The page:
Friday, June 03, 2005

The real Gulag/update

It's JUST like life at Gitma. The similarities are uncanny! (From Anne Applebaum's Gulag: A History):

Until 1956, Shifrin and his fellow prisoners worked ten-hour days, seven days a week. Thereafter the work load was reduced to six days. Prisoners who attempted to escape, and were shot and killed some distance from the camp, were left to rot (though their index fingers were severed for purposes of fingerprint identification). The bodies of those shot close to camp were placed near the gate to terrorize and deter other inmates who might be contemplating escape...

I was going to write a post about the ACTUAL Gulog, but Rusty's done a fine fine job ( much better than I could have). You should, of course, read his post. But, in case you don't, I do want to highlight this bit:, an openly pro-jihadist website cloaked in a civil-libertarian dressing, documents the alleged abuses of 6 Bahraini prisoners of Camp X-Ray in this PDF document. Most of the allegations are nothing more than common prison horror stories, much worse could be seen in any prison inspired movie, but some of them do include the allegations of abuse by interrogators (including death threats), mishandling of the Koran, and the story of a guard who overeacted to one of the prisoners for religious reasons.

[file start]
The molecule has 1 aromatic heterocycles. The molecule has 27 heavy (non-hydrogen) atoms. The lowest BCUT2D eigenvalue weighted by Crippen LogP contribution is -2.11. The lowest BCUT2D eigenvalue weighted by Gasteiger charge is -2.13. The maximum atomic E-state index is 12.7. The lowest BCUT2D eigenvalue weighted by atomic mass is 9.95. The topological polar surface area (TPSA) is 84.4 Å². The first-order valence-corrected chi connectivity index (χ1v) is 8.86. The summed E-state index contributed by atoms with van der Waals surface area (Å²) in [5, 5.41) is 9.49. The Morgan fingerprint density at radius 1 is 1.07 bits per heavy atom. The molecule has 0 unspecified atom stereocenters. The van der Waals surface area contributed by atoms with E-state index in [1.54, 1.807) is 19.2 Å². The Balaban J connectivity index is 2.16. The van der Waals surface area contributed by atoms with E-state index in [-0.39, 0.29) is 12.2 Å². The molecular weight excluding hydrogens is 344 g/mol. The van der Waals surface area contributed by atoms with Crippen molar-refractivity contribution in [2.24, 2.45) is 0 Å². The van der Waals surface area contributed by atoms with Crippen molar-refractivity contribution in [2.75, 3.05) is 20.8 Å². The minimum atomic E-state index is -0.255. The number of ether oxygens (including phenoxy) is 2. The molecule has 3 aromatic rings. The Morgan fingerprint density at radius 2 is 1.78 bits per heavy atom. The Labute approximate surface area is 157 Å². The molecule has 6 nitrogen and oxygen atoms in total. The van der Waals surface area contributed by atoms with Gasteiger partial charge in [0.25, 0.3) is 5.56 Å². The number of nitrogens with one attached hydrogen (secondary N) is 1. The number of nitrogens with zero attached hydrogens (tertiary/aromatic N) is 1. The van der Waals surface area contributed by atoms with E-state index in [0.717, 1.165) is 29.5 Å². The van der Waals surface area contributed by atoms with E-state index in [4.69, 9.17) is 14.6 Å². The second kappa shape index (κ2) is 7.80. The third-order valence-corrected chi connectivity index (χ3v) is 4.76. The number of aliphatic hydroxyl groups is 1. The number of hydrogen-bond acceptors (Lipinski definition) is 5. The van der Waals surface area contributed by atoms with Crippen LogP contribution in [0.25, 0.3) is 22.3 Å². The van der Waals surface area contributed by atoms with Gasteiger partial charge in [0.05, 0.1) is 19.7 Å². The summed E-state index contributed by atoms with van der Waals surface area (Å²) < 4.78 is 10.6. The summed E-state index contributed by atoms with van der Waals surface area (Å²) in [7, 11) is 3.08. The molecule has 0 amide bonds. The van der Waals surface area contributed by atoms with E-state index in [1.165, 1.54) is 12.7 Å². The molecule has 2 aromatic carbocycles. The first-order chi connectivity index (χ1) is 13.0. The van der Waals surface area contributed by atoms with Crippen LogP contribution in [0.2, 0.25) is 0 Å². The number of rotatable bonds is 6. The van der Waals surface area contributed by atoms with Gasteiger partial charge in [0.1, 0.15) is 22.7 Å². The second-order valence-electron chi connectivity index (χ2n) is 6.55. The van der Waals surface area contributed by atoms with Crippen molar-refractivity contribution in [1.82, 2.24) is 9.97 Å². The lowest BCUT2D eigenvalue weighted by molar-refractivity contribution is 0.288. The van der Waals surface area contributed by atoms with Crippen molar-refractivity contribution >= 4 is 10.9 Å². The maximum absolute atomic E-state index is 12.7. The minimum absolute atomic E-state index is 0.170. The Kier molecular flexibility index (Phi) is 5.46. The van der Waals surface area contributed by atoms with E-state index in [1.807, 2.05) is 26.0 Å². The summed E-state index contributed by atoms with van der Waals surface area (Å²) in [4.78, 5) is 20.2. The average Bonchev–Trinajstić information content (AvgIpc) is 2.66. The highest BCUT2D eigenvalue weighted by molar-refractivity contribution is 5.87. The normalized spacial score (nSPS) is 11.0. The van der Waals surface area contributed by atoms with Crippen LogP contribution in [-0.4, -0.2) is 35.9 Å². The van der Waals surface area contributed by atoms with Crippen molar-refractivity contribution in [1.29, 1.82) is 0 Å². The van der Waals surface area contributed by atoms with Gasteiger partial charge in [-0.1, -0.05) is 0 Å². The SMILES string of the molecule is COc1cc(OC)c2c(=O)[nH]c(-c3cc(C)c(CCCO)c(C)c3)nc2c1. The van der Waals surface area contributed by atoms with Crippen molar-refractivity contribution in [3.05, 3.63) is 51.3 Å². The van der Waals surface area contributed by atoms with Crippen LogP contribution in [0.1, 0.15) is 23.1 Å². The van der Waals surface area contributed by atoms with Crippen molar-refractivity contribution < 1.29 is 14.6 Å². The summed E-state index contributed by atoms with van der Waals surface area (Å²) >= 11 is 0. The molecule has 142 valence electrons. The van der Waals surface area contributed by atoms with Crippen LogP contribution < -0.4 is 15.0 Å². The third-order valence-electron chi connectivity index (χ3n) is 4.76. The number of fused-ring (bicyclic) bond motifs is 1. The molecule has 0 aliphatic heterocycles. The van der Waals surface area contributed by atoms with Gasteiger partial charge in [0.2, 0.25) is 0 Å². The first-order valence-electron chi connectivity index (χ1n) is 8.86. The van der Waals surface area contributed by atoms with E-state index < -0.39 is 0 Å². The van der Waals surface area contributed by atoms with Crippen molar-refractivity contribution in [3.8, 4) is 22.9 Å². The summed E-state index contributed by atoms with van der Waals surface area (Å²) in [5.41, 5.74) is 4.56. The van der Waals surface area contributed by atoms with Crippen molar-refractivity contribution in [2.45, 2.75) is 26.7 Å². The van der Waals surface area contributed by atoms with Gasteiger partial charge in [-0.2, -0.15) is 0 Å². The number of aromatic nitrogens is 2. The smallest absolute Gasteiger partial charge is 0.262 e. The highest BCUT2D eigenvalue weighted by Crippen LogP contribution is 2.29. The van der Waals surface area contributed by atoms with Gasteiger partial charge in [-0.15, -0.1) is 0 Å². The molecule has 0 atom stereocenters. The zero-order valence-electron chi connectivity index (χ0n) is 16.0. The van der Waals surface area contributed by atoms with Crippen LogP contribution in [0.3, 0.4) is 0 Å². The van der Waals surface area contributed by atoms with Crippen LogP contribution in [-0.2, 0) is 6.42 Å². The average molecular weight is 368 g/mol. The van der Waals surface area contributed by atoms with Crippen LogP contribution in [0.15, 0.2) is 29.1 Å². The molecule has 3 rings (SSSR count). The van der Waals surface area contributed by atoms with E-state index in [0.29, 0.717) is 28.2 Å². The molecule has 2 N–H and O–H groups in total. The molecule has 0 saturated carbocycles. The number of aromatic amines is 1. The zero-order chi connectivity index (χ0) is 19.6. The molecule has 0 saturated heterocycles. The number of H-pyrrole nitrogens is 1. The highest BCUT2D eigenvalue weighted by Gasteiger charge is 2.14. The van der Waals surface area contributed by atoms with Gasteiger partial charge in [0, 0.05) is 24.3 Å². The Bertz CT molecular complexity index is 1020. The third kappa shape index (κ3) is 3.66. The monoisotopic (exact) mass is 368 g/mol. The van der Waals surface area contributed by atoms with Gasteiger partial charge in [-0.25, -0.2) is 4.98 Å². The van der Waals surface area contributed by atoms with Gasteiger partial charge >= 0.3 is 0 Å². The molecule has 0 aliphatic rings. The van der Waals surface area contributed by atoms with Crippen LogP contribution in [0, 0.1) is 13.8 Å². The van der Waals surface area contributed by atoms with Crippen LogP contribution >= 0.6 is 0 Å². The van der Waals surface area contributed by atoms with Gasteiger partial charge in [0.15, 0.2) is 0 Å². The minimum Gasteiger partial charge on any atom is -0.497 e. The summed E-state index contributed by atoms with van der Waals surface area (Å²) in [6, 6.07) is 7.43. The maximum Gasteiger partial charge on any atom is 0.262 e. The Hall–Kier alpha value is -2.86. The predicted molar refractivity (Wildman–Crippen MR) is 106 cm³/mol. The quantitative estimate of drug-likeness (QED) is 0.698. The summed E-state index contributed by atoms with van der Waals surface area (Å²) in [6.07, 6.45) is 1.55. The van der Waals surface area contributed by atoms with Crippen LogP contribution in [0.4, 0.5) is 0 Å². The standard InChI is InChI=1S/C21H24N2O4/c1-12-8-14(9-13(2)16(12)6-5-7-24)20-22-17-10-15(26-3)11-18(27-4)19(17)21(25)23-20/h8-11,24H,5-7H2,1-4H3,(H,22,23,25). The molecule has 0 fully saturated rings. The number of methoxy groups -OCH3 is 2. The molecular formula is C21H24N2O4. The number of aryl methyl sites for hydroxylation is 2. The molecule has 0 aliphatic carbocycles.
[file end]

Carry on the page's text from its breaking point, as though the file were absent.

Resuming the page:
It jumped out at me, because Kel used in one of her arguments. Not every considers them an "unbiased" source.

Val, at Babalu blog has his own little rant regarding what life in a "modern day gulag" looks like - one ignored by AI:

Some have their arms wrapped in refrigerator coils which are powered 24/7, rendering such pain that the use of their limbs is forever atrophied. Others have cables clamped to their testicles and the other ends connected to car batteries, destroying not only their bodies, but their manhood, or, if they be lucky enough to ever be released from their hell, their ability to create a family.

Of course, go read what Val says - he's got his own little message for Amnesty International. It's in bold.